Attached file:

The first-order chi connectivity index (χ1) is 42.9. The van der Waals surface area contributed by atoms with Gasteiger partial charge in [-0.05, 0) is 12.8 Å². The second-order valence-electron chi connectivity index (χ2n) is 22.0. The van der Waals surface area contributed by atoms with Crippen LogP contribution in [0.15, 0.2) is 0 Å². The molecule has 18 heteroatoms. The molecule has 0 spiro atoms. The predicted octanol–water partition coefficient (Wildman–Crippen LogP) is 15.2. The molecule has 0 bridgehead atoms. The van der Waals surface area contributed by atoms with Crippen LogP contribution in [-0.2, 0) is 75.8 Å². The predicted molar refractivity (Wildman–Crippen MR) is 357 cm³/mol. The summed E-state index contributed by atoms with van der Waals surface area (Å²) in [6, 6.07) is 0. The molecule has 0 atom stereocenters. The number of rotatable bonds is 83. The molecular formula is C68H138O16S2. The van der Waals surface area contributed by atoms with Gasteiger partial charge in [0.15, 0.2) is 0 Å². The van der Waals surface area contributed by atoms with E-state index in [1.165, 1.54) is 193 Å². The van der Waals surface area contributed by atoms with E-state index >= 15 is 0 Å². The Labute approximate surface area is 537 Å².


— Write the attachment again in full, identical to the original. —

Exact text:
The first-order chi connectivity index (χ1) is 42.9. The van der Waals surface area contributed by atoms with Gasteiger partial charge in [-0.05, 0) is 12.8 Å². The second-order valence-electron chi connectivity index (χ2n) is 22.0. The van der Waals surface area contributed by atoms with Crippen LogP contribution in [0.15, 0.2) is 0 Å². The molecule has 18 heteroatoms. The molecule has 0 spiro atoms. The predicted octanol–water partition coefficient (Wildman–Crippen LogP) is 15.2. The molecule has 0 bridgehead atoms. The van der Waals surface area contributed by atoms with Crippen LogP contribution in [-0.2, 0) is 75.8 Å². The predicted molar refractivity (Wildman–Crippen MR) is 357 cm³/mol. The summed E-state index contributed by atoms with van der Waals surface area (Å²) in [6, 6.07) is 0. The molecule has 0 atom stereocenters. The number of rotatable bonds is 83. The molecular formula is C68H138O16S2. The van der Waals surface area contributed by atoms with Gasteiger partial charge in [0.15, 0.2) is 0 Å². The van der Waals surface area contributed by atoms with E-state index in [1.165, 1.54) is 193 Å². The van der Waals surface area contributed by atoms with E-state index >= 15 is 0 Å². The Labute approximate surface area is 537 Å².